How long can I expect work set by the school to take my child each day?

We expect that remote education (including remote teaching and independent work) will take pupils the following number of hours each day. Please ensure that you take appropriate breaks:

 Early Years

   There is no minimum expectations set by the government but we will set 3       hours

 Key Stage 1 

     3 hours

 Key Stage 2

     4 hours

Accessing remote education

How will my child access any online remote education you are providing?

Pupils have been sent codes to access Tapestry.

Pupils in Years 1 to 6 have been sent bar codes, which they scan to access seesaw.

Other platforms that we use: White Rose Math’s, phonicsplay, Oak Academy, Oxford Reading Tree, BBBC Bitesize, can be accessed via links that the teacher sends through Tapestry or Seesaw

If my child does not have digital or online access at home, how will you support them to access remote education?

We recognise that some pupils may not have suitable online access at home. We take the following approaches to support those pupils to access remote education:

We have leant a number of iPad already and we are converting our laptops so that they can be used at home.

If you are struggling with digital or online access, please contact the school.

How will my child be taught remotely?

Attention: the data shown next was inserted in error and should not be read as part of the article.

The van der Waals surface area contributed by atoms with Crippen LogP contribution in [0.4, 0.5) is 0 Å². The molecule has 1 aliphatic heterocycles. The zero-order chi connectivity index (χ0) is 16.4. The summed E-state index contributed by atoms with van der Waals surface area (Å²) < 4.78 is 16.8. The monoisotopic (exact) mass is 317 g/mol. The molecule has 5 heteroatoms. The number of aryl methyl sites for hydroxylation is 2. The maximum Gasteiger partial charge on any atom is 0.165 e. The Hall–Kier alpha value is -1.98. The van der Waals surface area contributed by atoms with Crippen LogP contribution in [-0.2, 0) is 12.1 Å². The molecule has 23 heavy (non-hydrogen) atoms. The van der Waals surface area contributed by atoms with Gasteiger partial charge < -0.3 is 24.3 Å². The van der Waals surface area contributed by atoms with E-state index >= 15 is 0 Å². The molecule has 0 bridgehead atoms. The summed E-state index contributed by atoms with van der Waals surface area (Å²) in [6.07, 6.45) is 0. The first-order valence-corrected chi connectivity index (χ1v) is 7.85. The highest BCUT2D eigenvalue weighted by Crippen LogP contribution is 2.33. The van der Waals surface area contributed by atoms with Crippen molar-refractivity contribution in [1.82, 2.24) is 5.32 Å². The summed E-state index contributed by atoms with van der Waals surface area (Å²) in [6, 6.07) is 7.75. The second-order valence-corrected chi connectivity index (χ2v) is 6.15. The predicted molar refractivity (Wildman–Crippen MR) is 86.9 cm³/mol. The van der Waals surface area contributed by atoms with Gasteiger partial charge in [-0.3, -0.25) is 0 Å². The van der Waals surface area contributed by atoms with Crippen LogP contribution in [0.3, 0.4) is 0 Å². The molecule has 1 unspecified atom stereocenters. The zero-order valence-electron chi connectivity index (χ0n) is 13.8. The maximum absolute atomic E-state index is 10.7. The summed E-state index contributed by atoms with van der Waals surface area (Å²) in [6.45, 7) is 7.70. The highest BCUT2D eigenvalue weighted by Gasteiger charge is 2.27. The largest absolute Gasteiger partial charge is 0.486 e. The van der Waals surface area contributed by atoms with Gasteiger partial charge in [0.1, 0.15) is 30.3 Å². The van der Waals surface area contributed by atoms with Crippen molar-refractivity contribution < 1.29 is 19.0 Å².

We use a combination of the following approaches to teach pupils remotely:

  • Daily morning catch up via Zoom, where teachers will set expectations for the day, reward work from the day before and answer any questions
  • Daily story time at the end of the school day. KS2 via Zoom, KS1 via Seesaw and Early Years on Tapestry.
  • Early Years phonics lesson on Zoom with the class teacher, after their morning catch up meeting
  • KS2 Zoom catch up interventions at 11am, for children who need further support
  • Recorded teaching videos through: Oak Academy, White Rose Math’s, Talk for writing and Phonics play
  • Music lessons through, ‘Charangha.’
  • PE lessons teachers use, ‘Math’s of the Day’ and Lessons provided by PACES which are sent through Tapestry/Seesaw. Weekly yoga sessions run by Malcolm via Zoom
  • There is an expectation that pupils should read daily at home, either accessing books that they have at home or through Oxford Reading Tree (access codes have been sent home, ask the class teacher if you do not have one). Please record your reading in your reading books, as usual. Please note that it is expected that the children of key workers, who are in school are still expected to read daily at home.
  • Commercially available websites supporting the teaching of specific subjects or areas, including video clips or sequences

Engagement and feedback

What are your expectations for my child’s engagement and the support that we as parents and carers should provide at home?